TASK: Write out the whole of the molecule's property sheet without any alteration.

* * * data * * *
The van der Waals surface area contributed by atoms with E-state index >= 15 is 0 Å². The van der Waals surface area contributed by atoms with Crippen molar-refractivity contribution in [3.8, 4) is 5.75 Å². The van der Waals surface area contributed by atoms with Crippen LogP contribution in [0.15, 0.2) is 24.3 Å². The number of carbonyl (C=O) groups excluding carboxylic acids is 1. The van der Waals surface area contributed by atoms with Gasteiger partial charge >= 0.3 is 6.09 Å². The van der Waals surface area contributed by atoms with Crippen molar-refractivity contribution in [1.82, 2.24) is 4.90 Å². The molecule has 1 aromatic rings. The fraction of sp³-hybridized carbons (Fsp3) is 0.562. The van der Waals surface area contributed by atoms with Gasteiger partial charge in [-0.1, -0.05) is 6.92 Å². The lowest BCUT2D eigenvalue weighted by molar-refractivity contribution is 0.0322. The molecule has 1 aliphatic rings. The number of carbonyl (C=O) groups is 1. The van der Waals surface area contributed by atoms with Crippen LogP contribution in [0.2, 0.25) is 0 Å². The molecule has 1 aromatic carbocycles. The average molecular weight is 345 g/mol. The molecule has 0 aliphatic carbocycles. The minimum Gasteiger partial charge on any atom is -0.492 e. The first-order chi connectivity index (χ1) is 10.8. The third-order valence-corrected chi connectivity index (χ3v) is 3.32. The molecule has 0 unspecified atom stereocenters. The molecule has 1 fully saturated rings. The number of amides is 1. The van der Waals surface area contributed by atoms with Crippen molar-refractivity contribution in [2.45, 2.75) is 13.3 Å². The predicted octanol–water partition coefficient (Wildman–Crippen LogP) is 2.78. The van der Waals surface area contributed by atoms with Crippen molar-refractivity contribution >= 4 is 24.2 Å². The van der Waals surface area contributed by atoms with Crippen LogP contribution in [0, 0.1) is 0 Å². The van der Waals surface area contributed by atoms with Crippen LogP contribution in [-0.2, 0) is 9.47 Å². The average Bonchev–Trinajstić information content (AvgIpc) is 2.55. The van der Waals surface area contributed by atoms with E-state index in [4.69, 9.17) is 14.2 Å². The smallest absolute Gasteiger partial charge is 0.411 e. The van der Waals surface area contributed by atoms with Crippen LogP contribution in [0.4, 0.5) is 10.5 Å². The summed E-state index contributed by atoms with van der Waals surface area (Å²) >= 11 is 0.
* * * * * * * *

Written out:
The van der Waals surface area contributed by atoms with E-state index >= 15 is 0 Å². The van der Waals surface area contributed by atoms with Crippen molar-refractivity contribution in [3.8, 4) is 5.75 Å². The van der Waals surface area contributed by atoms with Crippen LogP contribution in [0.15, 0.2) is 24.3 Å². The number of carbonyl (C=O) groups excluding carboxylic acids is 1. The van der Waals surface area contributed by atoms with Gasteiger partial charge >= 0.3 is 6.09 Å². The van der Waals surface area contributed by atoms with Crippen molar-refractivity contribution in [1.82, 2.24) is 4.90 Å². The molecule has 1 aromatic rings. The fraction of sp³-hybridized carbons (Fsp3) is 0.562. The van der Waals surface area contributed by atoms with Gasteiger partial charge in [-0.1, -0.05) is 6.92 Å². The lowest BCUT2D eigenvalue weighted by molar-refractivity contribution is 0.0322. The molecule has 1 aliphatic rings. The number of carbonyl (C=O) groups is 1. The van der Waals surface area contributed by atoms with Crippen LogP contribution in [0.2, 0.25) is 0 Å². The molecule has 1 aromatic carbocycles. The average molecular weight is 345 g/mol. The molecule has 0 aliphatic carbocycles. The minimum Gasteiger partial charge on any atom is -0.492 e. The first-order chi connectivity index (χ1) is 10.8. The third-order valence-corrected chi connectivity index (χ3v) is 3.32. The molecule has 0 unspecified atom stereocenters. The molecule has 1 fully saturated rings. The number of amides is 1. The van der Waals surface area contributed by atoms with Crippen molar-refractivity contribution in [2.45, 2.75) is 13.3 Å². The predicted octanol–water partition coefficient (Wildman–Crippen LogP) is 2.78. The van der Waals surface area contributed by atoms with Crippen molar-refractivity contribution >= 4 is 24.2 Å². The van der Waals surface area contributed by atoms with Crippen LogP contribution in [0, 0.1) is 0 Å². The van der Waals surface area contributed by atoms with Crippen LogP contribution in [-0.2, 0) is 9.47 Å². The average Bonchev–Trinajstić information content (AvgIpc) is 2.55. The van der Waals surface area contributed by atoms with E-state index in [4.69, 9.17) is 14.2 Å². The smallest absolute Gasteiger partial charge is 0.411 e. The van der Waals surface area contributed by atoms with Crippen LogP contribution in [0.4, 0.5) is 10.5 Å². The summed E-state index contributed by atoms with van der Waals surface area (Å²) >= 11 is 0.